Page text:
10 Questions with Andrew Grant
1. Mr. Grant, thank you for stopping by on my blog. Your newest thriller, RUN, came out on October 7. Tell us a bit more about this book.
Ethan, it’s a pleasure to be here. Thanks for inviting me!
Everyone knows what it feels like to have a bad day. A REALLY bad day where everything that can go wrong, does go wrong. I hoped that in setting up the hero of the story, Marc Bowman, so that the bottom is torn out of his world, piece by agonizing piece, I could create a character that readers would sympathize with, and a world they would relate to. Even if I did take things to a bit of an extreme…
2. Who is Marc Bowman and how did you come up with his character?
Unlike the hero of my previous series, Marc is a civilian. He’s uber-competent in his own high-tech field, and maybe a little more comfortable dealing with computers than people. Back in August of 2012 I was walking around with a semi-developed picture in my head of how I wanted him to look when I visited the Lichtenstein exhibition which the Art Institute of Chicago was hosting that summer. I remember gazing at the trademark shading in one of Lichtenstein’s giant paintings and being hit by the realization that in a way, Marc worked with the same tools. Only instead of dots and lines he dealt in zeros and ones, and this parallel became a key theme throughout the personal and professional aspects the book.
3. What is one of the most interesting things you learned during the research for this thriller?
I was aware of the connection between covert surveillance and telecommunications from my years in the industry, but it was fascinating to discover how far things have come in the time since I left. For example, it was amazing to find out about the data storage center the government has recently built in Utah. The place is so large – five times the size of the Capitol building – that they had to extend the boundary of the town where it’s located to contain it. It can store an incredible amount of data – so much that they’re already working in yottabytes, which are 1,000,000,000,000,000,000,000,000s of bytes. There isn’t even a word for a higher magnitude. Yet.
4. What was one of the best things about working in the telecom industry? One of the worse things?
Looking back, there are many good things that stand out to me but the best would have to be the people I worked with, many of whom are still close friends even after many years and thousands of miles. The worst would be the trend which emerged over the time I spent in the industry of ceasing to value the individual and the unique blend of skills each person brought to the team and replacing this with “management by spreadsheet,” which encouraged the creation of a one-dimensional army of clones.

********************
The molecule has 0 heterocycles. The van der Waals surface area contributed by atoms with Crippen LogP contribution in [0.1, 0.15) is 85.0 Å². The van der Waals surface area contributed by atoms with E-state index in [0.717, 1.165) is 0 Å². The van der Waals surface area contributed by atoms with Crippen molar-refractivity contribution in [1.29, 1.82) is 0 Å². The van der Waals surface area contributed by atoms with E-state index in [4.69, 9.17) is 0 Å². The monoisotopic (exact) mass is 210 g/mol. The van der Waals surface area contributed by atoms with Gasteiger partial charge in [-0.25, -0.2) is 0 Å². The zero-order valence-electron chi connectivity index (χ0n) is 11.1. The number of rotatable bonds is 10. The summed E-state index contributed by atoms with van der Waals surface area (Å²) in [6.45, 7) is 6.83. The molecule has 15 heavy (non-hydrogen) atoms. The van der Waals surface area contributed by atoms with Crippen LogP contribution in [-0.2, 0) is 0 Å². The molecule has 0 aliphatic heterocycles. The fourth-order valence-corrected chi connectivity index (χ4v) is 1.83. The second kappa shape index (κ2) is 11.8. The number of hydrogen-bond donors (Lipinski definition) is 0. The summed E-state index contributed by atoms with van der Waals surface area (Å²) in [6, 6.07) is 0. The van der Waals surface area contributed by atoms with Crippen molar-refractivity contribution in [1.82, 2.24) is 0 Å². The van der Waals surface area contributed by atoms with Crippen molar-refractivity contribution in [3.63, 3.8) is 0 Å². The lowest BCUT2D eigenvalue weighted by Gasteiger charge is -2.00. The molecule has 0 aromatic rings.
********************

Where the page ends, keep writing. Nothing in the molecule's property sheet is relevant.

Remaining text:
5. Why do you write?
I write because I’m obsessed with telling stories—and also because it’s my job! I’m very fortunate to be able to make a living doing what I love.
6. What are your writing habits? Outlines or not? How do you go from the idea for a book to the finished manuscript?
I always liken the process of going from idea to finished manuscript to taking a picture with one of those old-fashioned instant cameras. When the photograph first emerges from the machine it’s blurry and indistinct, and yet you know there’s an image there. As you wait, the outline becomes clearer, until something recognisable appears before you. With writing, your initial idea isn’t clear enough to hang a whole novel on, but with time (and thought) it will solidify until you have enough to work with. The trick is knowing when you’ve reached that point…
7. Which part of RUN did you find the greatest challenge to write?
All the parts where Marc was faced with physical danger, or needed some kind of specialist knowledge to get out of trouble. As I mentioned, the hero of my previous series was a professional agent so overcoming assailants or recognizing when someone was attempting to lure him into a trap was second nature to him. This time, however, I had to work much harder to come up with cunning and innovative ways for Marc to outwit his enemies.
8. What are your favorite pastimes?
My favourite pastimes are reading (anything and everything), the theatre, and watching football (I’m a life-long fan of Aston Villa FC, from my home town of Birmingham, England).
9. What is your greatest satisfaction as a writer? What is your greatest disappointment?
This may sound hokey, but my greatest satisfaction is hearing from a reader that they’ve enjoyed one of my books. And the converse, my greatest disappointment is hearing that someone hasn’t liked what I’ve written.
10. What is your next book going to be about?
My next book features another new character—a homicide detective in Birmingham, AL. He sets out to investigate the disappearance of a young orphan, and in the process uncovers a series of shocking discoveries about his own past.